What’s really interesting is that when I started Talk With Zach, I thought it would be local; in Los Angeles, where I live, and in the U.S.. I’ve been amazed how I now have a global impact, and in every continent there are people speaking up about relationships.

What do you think most teens today want their parents and other adults to know about how your generation is doing—and the best ways to help. What’s most needed when it comes to bridging the generational divide?

I feel like the No. 1 thing I’ve heard is that teens want their parents to know that life is so different than when they were in high school and college. It’s important to keep that in mind when you’re putting pressure on us, or talking about the world with us.

Another thing parents need to be mindful of: When you want to have a conversation or talk about something serious, like drug use or romantic relationships, don’t press on us too much. Rather than getting us to open up, it turns us away—and then we hide whatever it is that’s up for us, or we think we’ll get in trouble if we want to share.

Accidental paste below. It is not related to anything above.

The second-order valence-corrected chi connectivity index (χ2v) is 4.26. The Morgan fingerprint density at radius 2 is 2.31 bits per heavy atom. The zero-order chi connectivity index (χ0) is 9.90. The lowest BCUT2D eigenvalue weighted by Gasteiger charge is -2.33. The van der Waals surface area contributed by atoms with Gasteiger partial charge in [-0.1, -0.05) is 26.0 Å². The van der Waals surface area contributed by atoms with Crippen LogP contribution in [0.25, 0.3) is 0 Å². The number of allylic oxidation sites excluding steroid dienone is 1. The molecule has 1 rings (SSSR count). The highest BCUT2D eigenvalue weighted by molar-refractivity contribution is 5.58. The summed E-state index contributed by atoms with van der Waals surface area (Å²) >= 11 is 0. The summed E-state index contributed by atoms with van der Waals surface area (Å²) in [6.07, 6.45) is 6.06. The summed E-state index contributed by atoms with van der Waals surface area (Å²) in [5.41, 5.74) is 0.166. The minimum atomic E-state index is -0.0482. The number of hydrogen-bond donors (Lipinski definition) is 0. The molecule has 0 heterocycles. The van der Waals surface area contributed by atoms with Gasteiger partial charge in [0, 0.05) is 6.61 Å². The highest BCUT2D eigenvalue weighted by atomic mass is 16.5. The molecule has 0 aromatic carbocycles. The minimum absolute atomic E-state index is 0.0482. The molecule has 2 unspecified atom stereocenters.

Adults need to create a safe space and let your kid come to you. And when they feel ready, it’ll be a great discussion. Try to have an actual conversation and move forward together.

What does Gen-Z want older generations to know about the mental health crisis among teens right now?

There’s definitely a crisis going on. But one thing, it's important to point out that we were dealing with this stuff before, but just not talking about it. Yes, we’re in the midst of a mental health crisis. But I think it feels a lot bigger now because what we’re dealing with is getting illuminated now in bigger ways.

Anxiety has always been there. Pressure from parents has always existed. Yes, the pandemic has exacerbated things. College pressure has gotten worse. But these things have been ongoing.

Do you think it’s harder to be a kid these days—or just different?